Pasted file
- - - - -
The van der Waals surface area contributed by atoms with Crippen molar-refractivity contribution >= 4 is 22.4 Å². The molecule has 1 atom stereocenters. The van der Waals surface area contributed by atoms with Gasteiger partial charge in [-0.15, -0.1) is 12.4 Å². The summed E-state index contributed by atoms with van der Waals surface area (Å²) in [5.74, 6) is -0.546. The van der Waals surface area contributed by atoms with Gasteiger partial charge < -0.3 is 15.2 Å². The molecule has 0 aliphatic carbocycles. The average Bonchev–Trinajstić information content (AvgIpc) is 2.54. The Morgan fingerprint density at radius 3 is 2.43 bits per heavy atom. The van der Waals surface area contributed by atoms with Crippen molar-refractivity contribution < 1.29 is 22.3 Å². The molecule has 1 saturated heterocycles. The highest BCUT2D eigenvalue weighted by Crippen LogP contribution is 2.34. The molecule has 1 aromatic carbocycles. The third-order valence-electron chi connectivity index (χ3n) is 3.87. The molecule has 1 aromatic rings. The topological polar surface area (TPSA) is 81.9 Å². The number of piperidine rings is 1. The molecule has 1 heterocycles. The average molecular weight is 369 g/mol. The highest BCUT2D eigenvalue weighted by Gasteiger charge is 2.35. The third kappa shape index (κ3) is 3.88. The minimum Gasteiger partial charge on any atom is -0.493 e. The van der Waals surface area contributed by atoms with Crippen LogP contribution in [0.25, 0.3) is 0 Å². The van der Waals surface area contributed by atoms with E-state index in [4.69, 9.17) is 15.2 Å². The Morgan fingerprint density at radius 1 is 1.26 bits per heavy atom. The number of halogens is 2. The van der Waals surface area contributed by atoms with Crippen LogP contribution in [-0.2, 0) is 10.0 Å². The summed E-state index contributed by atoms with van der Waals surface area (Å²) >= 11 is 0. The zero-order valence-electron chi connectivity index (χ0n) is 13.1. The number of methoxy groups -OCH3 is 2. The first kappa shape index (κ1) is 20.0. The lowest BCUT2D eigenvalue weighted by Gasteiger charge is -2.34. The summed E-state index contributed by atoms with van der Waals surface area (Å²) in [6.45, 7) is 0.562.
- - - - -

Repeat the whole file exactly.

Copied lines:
The van der Waals surface area contributed by atoms with Crippen molar-refractivity contribution >= 4 is 22.4 Å². The molecule has 1 atom stereocenters. The van der Waals surface area contributed by atoms with Gasteiger partial charge in [-0.15, -0.1) is 12.4 Å². The summed E-state index contributed by atoms with van der Waals surface area (Å²) in [5.74, 6) is -0.546. The van der Waals surface area contributed by atoms with Gasteiger partial charge < -0.3 is 15.2 Å². The molecule has 0 aliphatic carbocycles. The average Bonchev–Trinajstić information content (AvgIpc) is 2.54. The Morgan fingerprint density at radius 3 is 2.43 bits per heavy atom. The van der Waals surface area contributed by atoms with Crippen molar-refractivity contribution < 1.29 is 22.3 Å². The molecule has 1 saturated heterocycles. The highest BCUT2D eigenvalue weighted by Crippen LogP contribution is 2.34. The molecule has 1 aromatic carbocycles. The third-order valence-electron chi connectivity index (χ3n) is 3.87. The molecule has 1 aromatic rings. The topological polar surface area (TPSA) is 81.9 Å². The number of piperidine rings is 1. The molecule has 1 heterocycles. The average molecular weight is 369 g/mol. The highest BCUT2D eigenvalue weighted by Gasteiger charge is 2.35. The third kappa shape index (κ3) is 3.88. The minimum Gasteiger partial charge on any atom is -0.493 e. The van der Waals surface area contributed by atoms with Crippen LogP contribution in [0.25, 0.3) is 0 Å². The van der Waals surface area contributed by atoms with E-state index in [4.69, 9.17) is 15.2 Å². The Morgan fingerprint density at radius 1 is 1.26 bits per heavy atom. The number of halogens is 2. The van der Waals surface area contributed by atoms with Crippen LogP contribution in [-0.2, 0) is 10.0 Å². The summed E-state index contributed by atoms with van der Waals surface area (Å²) >= 11 is 0. The zero-order valence-electron chi connectivity index (χ0n) is 13.1. The number of methoxy groups -OCH3 is 2. The first kappa shape index (κ1) is 20.0. The lowest BCUT2D eigenvalue weighted by Gasteiger charge is -2.34. The summed E-state index contributed by atoms with van der Waals surface area (Å²) in [6.45, 7) is 0.562.